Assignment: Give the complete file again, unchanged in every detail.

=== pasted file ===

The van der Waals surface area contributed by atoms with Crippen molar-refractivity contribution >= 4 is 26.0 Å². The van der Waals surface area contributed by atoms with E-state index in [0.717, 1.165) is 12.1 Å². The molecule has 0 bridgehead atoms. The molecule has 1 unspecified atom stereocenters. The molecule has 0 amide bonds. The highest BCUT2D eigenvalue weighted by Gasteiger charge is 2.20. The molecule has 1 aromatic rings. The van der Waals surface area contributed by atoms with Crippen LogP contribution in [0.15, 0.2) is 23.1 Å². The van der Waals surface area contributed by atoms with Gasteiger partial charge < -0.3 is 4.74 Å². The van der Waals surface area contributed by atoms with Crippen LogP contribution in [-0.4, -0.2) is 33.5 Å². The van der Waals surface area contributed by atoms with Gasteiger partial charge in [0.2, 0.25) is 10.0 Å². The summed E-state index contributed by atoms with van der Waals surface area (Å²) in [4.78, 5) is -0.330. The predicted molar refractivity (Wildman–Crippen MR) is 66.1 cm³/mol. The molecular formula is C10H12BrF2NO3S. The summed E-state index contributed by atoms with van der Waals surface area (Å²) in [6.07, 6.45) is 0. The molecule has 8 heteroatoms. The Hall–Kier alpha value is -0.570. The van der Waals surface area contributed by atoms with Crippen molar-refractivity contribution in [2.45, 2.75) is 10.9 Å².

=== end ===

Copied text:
The van der Waals surface area contributed by atoms with Crippen molar-refractivity contribution >= 4 is 26.0 Å². The van der Waals surface area contributed by atoms with E-state index in [0.717, 1.165) is 12.1 Å². The molecule has 0 bridgehead atoms. The molecule has 1 unspecified atom stereocenters. The molecule has 0 amide bonds. The highest BCUT2D eigenvalue weighted by Gasteiger charge is 2.20. The molecule has 1 aromatic rings. The van der Waals surface area contributed by atoms with Crippen LogP contribution in [0.15, 0.2) is 23.1 Å². The van der Waals surface area contributed by atoms with Gasteiger partial charge < -0.3 is 4.74 Å². The van der Waals surface area contributed by atoms with Crippen LogP contribution in [-0.4, -0.2) is 33.5 Å². The van der Waals surface area contributed by atoms with Gasteiger partial charge in [0.2, 0.25) is 10.0 Å². The summed E-state index contributed by atoms with van der Waals surface area (Å²) in [4.78, 5) is -0.330. The predicted molar refractivity (Wildman–Crippen MR) is 66.1 cm³/mol. The molecular formula is C10H12BrF2NO3S. The summed E-state index contributed by atoms with van der Waals surface area (Å²) in [6.07, 6.45) is 0. The molecule has 8 heteroatoms. The Hall–Kier alpha value is -0.570. The van der Waals surface area contributed by atoms with Crippen molar-refractivity contribution in [2.45, 2.75) is 10.9 Å².